While Wadsworth says colors can complement and create a cohabitation-friendly palette, she adds that using paint to create separate areas can also be an aesthetically attractive idea. "Parents might think about using accent walls in the children's favorite colors," Wadsworth says, noting that even if the colors initially seem to be too different to work, parents can choose complementary shades. "If you look at paint chips at the store, you can find greens and blues in the same color family that will be very different, but will still look good in the same space," she says.
Barkley's advice for tweens and teenagers is to "think bold with a wall color: orange or bright blue, and then build up each individual area." For parents who don't want to paint wild colors on the walls, consider murals. Murals Your Way has many artistic impressions that can be customized for individual areas. There are many child-friendly designs to choose from, but you can even upload your own art and the company will create a mural just for your space. And when it's time to take it down and move on, your walls will be left intact, unlike with wallpaper.
Let Kids Express Themselves
Giving kids a place in their bedroom where they can express their personality is important, particularly in shared rooms, says designer Jennifer Delonge, who shies away from bunk beds for that very reason.
"Bunks just don't seem very individual to me," Delonge says, adding that when you choose twin or double beds, you can create unique spaces within the room by tailoring design for each child's sleep area. For example, give kids an area to express themselves with a corkboard above their bed, she says.
Giving children a place to display their own photos, artwork or posters is an inexpensive and easy way to pump up the personal style in a room, Barkley says. "Creating a 'brag' space for each child, like a wire clothesline to hang the day's artwork, can be the ultimate in personalization," she says.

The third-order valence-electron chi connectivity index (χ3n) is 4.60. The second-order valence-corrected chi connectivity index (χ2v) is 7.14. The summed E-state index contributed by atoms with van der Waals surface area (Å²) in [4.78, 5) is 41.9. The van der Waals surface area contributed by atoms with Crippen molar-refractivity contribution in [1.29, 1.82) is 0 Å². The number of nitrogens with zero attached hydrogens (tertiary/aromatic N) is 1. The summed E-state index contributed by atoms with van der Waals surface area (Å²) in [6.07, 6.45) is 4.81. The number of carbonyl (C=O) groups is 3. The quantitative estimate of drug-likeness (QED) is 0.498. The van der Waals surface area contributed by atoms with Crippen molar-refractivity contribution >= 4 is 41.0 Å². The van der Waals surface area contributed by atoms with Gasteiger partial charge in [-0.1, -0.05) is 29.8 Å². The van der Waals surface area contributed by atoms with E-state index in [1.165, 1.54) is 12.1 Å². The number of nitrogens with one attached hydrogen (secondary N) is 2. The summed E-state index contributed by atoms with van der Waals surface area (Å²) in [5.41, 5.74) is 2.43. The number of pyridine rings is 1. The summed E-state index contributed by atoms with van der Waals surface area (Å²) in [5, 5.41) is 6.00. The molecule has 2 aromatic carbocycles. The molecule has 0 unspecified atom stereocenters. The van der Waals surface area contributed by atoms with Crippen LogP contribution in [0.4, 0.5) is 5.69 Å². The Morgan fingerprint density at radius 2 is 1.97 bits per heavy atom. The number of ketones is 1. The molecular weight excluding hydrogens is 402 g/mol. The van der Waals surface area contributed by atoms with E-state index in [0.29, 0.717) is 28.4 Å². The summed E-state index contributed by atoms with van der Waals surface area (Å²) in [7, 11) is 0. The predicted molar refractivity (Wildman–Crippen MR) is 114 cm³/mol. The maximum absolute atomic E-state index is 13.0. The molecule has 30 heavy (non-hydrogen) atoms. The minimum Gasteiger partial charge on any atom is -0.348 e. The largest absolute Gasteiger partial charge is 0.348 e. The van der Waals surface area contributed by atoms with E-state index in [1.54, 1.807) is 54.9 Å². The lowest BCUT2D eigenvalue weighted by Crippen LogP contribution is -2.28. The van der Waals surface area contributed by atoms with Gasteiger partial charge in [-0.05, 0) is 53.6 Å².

Separate Study Spaces
When it's time to pause the playtime and buckle down on homework, kids who share a room can benefit from having individual study spaces. Delonge says when parents add a desk near each child's bed, they're really giving their kids their own mini-room without resorting to dividers. "Even just a light and a desk at the end of the bed gives it more of an intimate touch," she says.
If space in the room doesn't allow you to create separate desk areas, using one unit with designated areas for each child can be a good compromise. The Galant desk system from IKEA can be customized with different legs, end caps and desk pieces to create a workspace that will address individual needs.
Encouraging Clean Cohabitation
When one child wants to stay tidy and the other makes a mess, creating a "clean consensus" can be difficult in shared spaces. "Good clean use of space will always help limit conflicts," Barkley says. "The more things that are strewn around, the more chaos there will be."
Barkley says parents can address this conflict by making it as simple as possible to keep the room clutter-free. Creating a place for everything will help children learn to keep everything in its place. "Have lots of small- and medium-size storage baskets and bins," she says, which will make putting away toys and other items easier and less stressful for busy-bee kids.